With viewability rates as low as 40 percent on supposedly trustworthy local sites, rampant ad fraud costing marketers billions and ads being served alongside objectionable content, Damien Venuto looks at digital advertising’s reputation issues – and why it isn’t always living up to the promise it arrived with.
Global brands are struggling to win the trust of connected New Zealanders, according to research from Kantar TNS.
Last night, TVNZ and its agency and production partners gathered at Auckland’s Shed 10 to cut the ribbon on a new season line up. But as much as it was a celebration of what’s to come, it was a chance for the broadcaster to recognise all it’s achieved in the past year in its push to connect with more Zealanders than ever in more places than ever before.
As the New Yorker’s editor David Remnick recently said, readers don’t want dumber, cheaper versions of legacy media. So how are magazines embracing new channels, creating new revenue streams, developing new products, working creatively with advertisers and generally showing an elasticity in their view of what media is, all while keeping their souls in tact? Jihee Junn looks at some of the best local examples.
While magazines were once just a regular dose of escapism, entertainment or inspiration in printed form, the rise of the internet and the need for new sources of revenue has meant publishers are connecting with their audiences in a range of different ways. Erin McKenzie takes a look at how some of the local players – and the Magazine Publishers Association – are embracing that shift.
Buying content is easy. But getting viewers to tune in so you can make money from it is a whole other channel. We chat to TVNZ’s Jeff Latch and Andrew Shaw about how they’re planning to address the latter part of this equation.
After 18 months of having its comment section switched on, RNZ has announced it will no longer allow comments on its website and it will phase out the capability on its site by the end of the week, instead encouraging comments on its social media channels, we chat to RNZ’s Megan Whelan about why it made the decision and what it means for its audience. PLUS: how technology might improve comment sections in the future, and Fairfax’s approach to its comment sections.
Google has confirmed that New Zealand country manager Tony Keusgen has been replaced by Stephanie Davis.
TVNZ is looking to offer advertisers a means by which to reach male audiences through a new free-to-air TV channel. We chat to the broadcaster’s chief executive Kevin Kenrick about why it’s made this move.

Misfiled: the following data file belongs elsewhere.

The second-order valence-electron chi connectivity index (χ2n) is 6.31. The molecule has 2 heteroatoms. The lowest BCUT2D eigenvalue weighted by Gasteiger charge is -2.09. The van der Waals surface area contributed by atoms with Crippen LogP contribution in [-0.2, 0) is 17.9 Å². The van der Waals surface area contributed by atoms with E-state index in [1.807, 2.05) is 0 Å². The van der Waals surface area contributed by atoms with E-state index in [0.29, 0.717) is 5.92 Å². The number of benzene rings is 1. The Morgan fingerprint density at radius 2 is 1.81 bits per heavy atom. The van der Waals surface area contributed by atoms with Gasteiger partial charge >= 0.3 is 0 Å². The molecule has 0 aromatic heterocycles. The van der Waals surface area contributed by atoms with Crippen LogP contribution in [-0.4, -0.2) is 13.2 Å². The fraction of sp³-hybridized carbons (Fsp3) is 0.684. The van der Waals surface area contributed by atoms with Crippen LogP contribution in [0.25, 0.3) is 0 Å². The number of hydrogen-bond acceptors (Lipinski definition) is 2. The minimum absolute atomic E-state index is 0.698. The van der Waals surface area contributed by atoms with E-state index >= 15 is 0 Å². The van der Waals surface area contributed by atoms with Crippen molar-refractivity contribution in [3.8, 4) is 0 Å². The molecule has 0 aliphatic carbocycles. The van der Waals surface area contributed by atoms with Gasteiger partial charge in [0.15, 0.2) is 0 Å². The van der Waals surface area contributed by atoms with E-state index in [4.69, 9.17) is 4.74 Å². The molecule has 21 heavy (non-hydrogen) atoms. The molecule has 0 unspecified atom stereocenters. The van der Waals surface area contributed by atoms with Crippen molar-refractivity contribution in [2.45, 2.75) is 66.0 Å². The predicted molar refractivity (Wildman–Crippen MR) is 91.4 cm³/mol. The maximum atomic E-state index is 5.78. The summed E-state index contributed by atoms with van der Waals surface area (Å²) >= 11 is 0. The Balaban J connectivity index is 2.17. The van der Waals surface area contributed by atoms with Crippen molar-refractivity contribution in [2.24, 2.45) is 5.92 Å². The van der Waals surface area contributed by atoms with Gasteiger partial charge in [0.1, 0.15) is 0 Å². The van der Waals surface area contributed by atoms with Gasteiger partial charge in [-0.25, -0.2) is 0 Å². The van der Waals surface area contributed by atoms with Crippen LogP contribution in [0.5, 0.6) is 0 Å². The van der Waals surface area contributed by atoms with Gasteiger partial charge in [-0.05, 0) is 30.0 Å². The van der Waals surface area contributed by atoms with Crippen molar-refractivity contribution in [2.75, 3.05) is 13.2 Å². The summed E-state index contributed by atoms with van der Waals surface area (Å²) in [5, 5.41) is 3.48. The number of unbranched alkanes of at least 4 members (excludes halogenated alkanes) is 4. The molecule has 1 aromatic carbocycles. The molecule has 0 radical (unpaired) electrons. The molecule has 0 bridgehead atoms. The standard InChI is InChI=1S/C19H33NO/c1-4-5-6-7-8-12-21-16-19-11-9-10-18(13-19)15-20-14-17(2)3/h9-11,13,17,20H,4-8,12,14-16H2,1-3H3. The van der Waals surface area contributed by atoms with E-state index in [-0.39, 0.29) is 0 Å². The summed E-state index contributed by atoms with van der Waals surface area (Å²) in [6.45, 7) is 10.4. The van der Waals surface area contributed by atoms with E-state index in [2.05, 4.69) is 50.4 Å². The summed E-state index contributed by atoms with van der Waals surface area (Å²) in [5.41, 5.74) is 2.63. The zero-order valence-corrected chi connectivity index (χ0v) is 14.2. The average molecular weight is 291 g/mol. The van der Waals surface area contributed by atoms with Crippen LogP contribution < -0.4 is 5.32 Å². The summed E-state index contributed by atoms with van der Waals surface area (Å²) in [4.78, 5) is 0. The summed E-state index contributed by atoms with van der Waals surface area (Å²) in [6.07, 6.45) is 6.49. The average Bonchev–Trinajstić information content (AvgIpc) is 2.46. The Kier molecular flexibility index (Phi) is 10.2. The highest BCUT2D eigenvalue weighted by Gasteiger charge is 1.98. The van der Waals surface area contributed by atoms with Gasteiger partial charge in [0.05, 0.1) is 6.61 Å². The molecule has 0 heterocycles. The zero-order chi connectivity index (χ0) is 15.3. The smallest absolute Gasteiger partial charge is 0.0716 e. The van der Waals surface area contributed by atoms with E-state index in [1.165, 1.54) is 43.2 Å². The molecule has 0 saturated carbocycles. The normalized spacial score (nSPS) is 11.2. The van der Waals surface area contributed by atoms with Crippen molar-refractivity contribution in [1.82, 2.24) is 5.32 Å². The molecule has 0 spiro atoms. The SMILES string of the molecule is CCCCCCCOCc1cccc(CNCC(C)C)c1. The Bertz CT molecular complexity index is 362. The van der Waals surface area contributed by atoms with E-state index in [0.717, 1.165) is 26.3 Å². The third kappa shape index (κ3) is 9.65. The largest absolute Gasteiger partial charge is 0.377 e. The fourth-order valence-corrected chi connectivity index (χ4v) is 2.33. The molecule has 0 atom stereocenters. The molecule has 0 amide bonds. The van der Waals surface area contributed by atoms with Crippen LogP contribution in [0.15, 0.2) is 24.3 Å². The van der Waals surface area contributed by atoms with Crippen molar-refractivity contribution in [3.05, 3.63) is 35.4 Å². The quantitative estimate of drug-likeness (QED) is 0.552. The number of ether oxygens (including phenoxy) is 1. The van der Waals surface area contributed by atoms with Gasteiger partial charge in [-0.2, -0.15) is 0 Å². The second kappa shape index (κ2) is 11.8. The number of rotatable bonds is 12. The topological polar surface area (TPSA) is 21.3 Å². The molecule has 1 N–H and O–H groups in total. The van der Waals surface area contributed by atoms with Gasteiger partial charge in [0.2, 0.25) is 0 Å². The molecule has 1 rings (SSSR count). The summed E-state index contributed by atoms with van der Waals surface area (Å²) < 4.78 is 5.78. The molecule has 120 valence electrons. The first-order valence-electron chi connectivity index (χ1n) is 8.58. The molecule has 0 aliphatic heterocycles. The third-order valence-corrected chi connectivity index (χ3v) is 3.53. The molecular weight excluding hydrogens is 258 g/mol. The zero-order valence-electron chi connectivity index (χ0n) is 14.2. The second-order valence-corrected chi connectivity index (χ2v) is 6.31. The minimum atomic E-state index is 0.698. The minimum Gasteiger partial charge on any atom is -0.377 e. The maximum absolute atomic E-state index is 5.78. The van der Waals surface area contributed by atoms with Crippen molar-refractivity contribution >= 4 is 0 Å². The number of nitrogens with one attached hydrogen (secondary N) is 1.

It’s no secret that 2015 has been punctuated by some horrific moments, with the Nepal Earthquake, the Paris attacks, the refugee crisis and the Charleston Shooting standing out as some of the more harrowing examples. But interspersed alongside these events, there were also many positive moments that saw people celebrate and express their creativity online. YouTube, Facebook and Twitter look back at the moments that defined the year.
The rise of “wellness” products and services such as cold-pressed juice bars, raw and paleo eateries, boutique yoga studios and alternative therapies has brought with it a specific vocabulary. Some of these wellness words sound like science; some, especially those coming from Deepak Chopra, have the ring of religon, and quite a few are so divorced from meaning that they’re uncategorisable. After overdosing on YouTube philosophical debates one night, Australian web developer Seb Pearce wrote some code to randomly generate New Age copy at the push of a button.
While showers can be vicious killers, water on the neck can also create moments of clarity, so it’s generally worth the risk. And last night as I sat in the corner of the shower weeping, scrubbing myself down after another day spent working in trade media, I started thinking about Rachel Glucina—and, more generally, the folly of big media trying to get down with the internet kids.
A few months back Vodafone launched a campaign aimed at teaching parents how to keep their kids safe online. But sometimes you need more than a parent’s guidance. You need technology. And Torch, a special router for parents that claims to stop kids from accessing dodgy content and imposes limits on the amount of time they spend online, created an ad that shows how innocent search terms are not always so innocent.